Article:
On a more personal note, I remember when I was debating going back to school for my MBA (while working full-time during the day), and my dad encouraged me and told me that the years would come and go regardless, but that if I made the commitment, at the end, I would have something valuable to show for it.

I listened to his advice and went to school at night for what seemed like ages for an MBA and then numerous certifications and other learning opportunities, and I am always glad that I did. Dad was right…the years pass regardless, but your hard work pays off. I will always be grateful to him for that advice and support–love comes in many shapes and sizes.

>Customer Service Design

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I really liked the article in MIT Sloan Management Review (Fall 2010) called “Designing the Soft Side of Customer Service” by Dasu and Chase.

The authors write: “Even in the most mundane [customer] encounters, emotions are lurking under the surface. Your job is to make those feelings positive.”

Wow! That is a pretty powerful statement.

Think about it. How often do you genuinely deliver on that positive experience for your customers versus how often do they come away feeling slighted, taken advantage of, maybe even cheated of the service they know they deserve.

Sometimes of course, there are justifiable reasons why we can’t make a customer happy—maybe the customer is simply being unreasonable or is a knucklehead or maybe even some sort of nutcase. We have to use good judgment when it comes to this.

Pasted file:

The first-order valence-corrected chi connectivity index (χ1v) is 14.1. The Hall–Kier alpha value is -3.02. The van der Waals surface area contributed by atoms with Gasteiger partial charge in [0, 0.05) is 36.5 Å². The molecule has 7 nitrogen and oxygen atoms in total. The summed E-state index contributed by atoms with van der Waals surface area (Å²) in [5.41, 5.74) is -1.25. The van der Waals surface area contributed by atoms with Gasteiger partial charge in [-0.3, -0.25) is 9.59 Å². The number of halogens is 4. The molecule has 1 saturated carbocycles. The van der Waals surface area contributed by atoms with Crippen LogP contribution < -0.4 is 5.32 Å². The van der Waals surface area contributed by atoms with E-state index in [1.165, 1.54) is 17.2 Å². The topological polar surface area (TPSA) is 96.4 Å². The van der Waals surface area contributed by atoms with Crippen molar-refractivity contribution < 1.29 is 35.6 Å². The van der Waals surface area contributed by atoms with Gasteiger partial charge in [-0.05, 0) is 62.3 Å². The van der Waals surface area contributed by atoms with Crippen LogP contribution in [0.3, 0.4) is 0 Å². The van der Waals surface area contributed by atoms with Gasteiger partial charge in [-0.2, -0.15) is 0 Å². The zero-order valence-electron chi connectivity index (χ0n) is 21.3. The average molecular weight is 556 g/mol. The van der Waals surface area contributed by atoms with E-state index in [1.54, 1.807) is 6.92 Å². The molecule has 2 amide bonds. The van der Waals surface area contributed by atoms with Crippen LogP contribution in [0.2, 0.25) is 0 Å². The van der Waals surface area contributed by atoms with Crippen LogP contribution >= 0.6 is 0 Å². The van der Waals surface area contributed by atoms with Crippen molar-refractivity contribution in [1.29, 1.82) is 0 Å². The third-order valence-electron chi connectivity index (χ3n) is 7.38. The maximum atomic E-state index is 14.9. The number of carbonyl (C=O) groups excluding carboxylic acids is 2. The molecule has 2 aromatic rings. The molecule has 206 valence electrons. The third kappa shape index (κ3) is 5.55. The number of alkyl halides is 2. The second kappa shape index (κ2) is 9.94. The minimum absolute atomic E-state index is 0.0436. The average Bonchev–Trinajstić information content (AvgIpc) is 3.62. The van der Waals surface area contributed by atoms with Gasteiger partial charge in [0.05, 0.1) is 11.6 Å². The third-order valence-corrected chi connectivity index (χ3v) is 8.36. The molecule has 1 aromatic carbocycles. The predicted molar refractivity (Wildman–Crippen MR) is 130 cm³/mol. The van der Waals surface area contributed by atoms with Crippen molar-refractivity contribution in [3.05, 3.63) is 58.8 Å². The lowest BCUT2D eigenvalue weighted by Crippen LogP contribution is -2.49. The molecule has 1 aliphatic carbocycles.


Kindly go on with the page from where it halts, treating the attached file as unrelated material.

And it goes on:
But often there are other problems that are getting in the way of us delivering on that positive customer experience:

Problem #1: We get caught up in the policies, processes, personalities, and politics of a situation, rather than focusing on the customer and their satisfaction. We forget who our real customers are.

Problem #2: We don’t think like the customer. We don’t genuinely listen to the customer or try to understand where they are coming from or what they even want. We are too busy talking the “company line,” playing defense, or taking an adversarial role. We don’t put ourselves in the other person’s shoes, not even for a minute.

Problem #3: We often don’t put the customer first; we put ourselves first. We are more concerned with not making a mistake, getting into trouble, or maybe don’t want to even work “that hard.” In general, we should, but don’t go the extra mile for the customer, let along deliver on first mile.

The MIT article tells us that we can improve customer experiences by designing-in how we manage the customer’s emotions, trust, and need for control (ETCs), as follows:

  • Emotions—have empathy for customers and generate thoughtful interactions that limit negative customer emotions and accentuate positive ones, so that the customer comes away feeling joy, thrill, happiness rather than anger, anxiety and stress.
  • Trust—provide consistent performance, a high-level of engagement and follow-up, and clear and open communication. These contribute to building an enduring relationship.
  • Control—provide customers with ample information, so they feel “cognitive control” over what is happening to them, and provide customers with the ability to make significant service delivery decisions, so they experience “behavioral control.”

Designing for positive customer ETCs experiences will go a long way to resolving the problems of poor customer service, where we know and stay focused on who our customers are, can think as they do, and seriously deliver on their needs the way you would want your customer needs addressed.

I suppose if I have to sum it up in a couple of words, it’s about being professionally selfless and not selfish in all our customer interactions.

It takes some maturity to get there, but I think it’s why we are here to serve.